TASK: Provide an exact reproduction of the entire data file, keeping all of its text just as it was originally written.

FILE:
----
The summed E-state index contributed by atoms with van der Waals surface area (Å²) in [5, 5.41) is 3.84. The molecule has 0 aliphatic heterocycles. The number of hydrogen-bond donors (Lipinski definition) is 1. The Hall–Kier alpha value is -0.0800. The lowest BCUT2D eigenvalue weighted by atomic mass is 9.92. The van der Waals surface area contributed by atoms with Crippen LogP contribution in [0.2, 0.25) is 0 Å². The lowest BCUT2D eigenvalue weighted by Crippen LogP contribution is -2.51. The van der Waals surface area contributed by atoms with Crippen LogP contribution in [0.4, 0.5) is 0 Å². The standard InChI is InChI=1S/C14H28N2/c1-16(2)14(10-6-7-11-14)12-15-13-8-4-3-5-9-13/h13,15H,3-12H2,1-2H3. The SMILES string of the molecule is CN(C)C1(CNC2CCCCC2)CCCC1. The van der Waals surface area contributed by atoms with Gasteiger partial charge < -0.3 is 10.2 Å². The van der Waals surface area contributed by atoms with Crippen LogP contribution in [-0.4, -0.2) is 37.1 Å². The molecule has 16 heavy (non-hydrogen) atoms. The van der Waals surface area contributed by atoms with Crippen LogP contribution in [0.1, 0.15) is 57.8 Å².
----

The summed E-state index contributed by atoms with van der Waals surface area (Å²) in [5, 5.41) is 3.84. The molecule has 0 aliphatic heterocycles. The number of hydrogen-bond donors (Lipinski definition) is 1. The Hall–Kier alpha value is -0.0800. The lowest BCUT2D eigenvalue weighted by atomic mass is 9.92. The van der Waals surface area contributed by atoms with Crippen LogP contribution in [0.2, 0.25) is 0 Å². The lowest BCUT2D eigenvalue weighted by Crippen LogP contribution is -2.51. The van der Waals surface area contributed by atoms with Crippen LogP contribution in [0.4, 0.5) is 0 Å². The standard InChI is InChI=1S/C14H28N2/c1-16(2)14(10-6-7-11-14)12-15-13-8-4-3-5-9-13/h13,15H,3-12H2,1-2H3. The SMILES string of the molecule is CN(C)C1(CNC2CCCCC2)CCCC1. The van der Waals surface area contributed by atoms with Gasteiger partial charge < -0.3 is 10.2 Å². The van der Waals surface area contributed by atoms with Crippen LogP contribution in [-0.4, -0.2) is 37.1 Å². The molecule has 16 heavy (non-hydrogen) atoms. The van der Waals surface area contributed by atoms with Crippen LogP contribution in [0.1, 0.15) is 57.8 Å².